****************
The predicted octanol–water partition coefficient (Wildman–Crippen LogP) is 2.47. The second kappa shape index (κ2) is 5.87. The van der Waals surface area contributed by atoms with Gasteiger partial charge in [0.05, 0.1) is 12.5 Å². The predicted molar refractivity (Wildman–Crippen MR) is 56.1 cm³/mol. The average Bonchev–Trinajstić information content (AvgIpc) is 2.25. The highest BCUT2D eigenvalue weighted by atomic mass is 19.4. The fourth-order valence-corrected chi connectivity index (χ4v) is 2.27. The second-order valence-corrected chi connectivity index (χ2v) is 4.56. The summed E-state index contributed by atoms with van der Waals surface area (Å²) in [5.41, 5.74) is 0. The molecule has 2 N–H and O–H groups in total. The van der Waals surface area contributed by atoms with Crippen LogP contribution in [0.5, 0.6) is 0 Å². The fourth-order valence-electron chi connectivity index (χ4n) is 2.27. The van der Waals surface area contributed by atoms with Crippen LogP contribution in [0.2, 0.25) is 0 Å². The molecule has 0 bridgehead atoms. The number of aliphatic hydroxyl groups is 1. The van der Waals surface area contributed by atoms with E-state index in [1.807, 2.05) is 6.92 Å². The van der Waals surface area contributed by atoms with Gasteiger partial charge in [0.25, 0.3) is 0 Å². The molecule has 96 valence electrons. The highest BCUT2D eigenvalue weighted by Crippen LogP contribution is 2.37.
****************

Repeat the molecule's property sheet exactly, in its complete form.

The predicted octanol–water partition coefficient (Wildman–Crippen LogP) is 2.47. The second kappa shape index (κ2) is 5.87. The van der Waals surface area contributed by atoms with Gasteiger partial charge in [0.05, 0.1) is 12.5 Å². The predicted molar refractivity (Wildman–Crippen MR) is 56.1 cm³/mol. The average Bonchev–Trinajstić information content (AvgIpc) is 2.25. The highest BCUT2D eigenvalue weighted by atomic mass is 19.4. The fourth-order valence-corrected chi connectivity index (χ4v) is 2.27. The second-order valence-corrected chi connectivity index (χ2v) is 4.56. The summed E-state index contributed by atoms with van der Waals surface area (Å²) in [5.41, 5.74) is 0. The molecule has 2 N–H and O–H groups in total. The van der Waals surface area contributed by atoms with Crippen LogP contribution in [0.5, 0.6) is 0 Å². The fourth-order valence-electron chi connectivity index (χ4n) is 2.27. The van der Waals surface area contributed by atoms with Crippen LogP contribution in [0.2, 0.25) is 0 Å². The molecule has 0 bridgehead atoms. The number of aliphatic hydroxyl groups is 1. The van der Waals surface area contributed by atoms with E-state index in [1.807, 2.05) is 6.92 Å². The van der Waals surface area contributed by atoms with Gasteiger partial charge in [0.25, 0.3) is 0 Å². The molecule has 96 valence electrons. The highest BCUT2D eigenvalue weighted by Crippen LogP contribution is 2.37.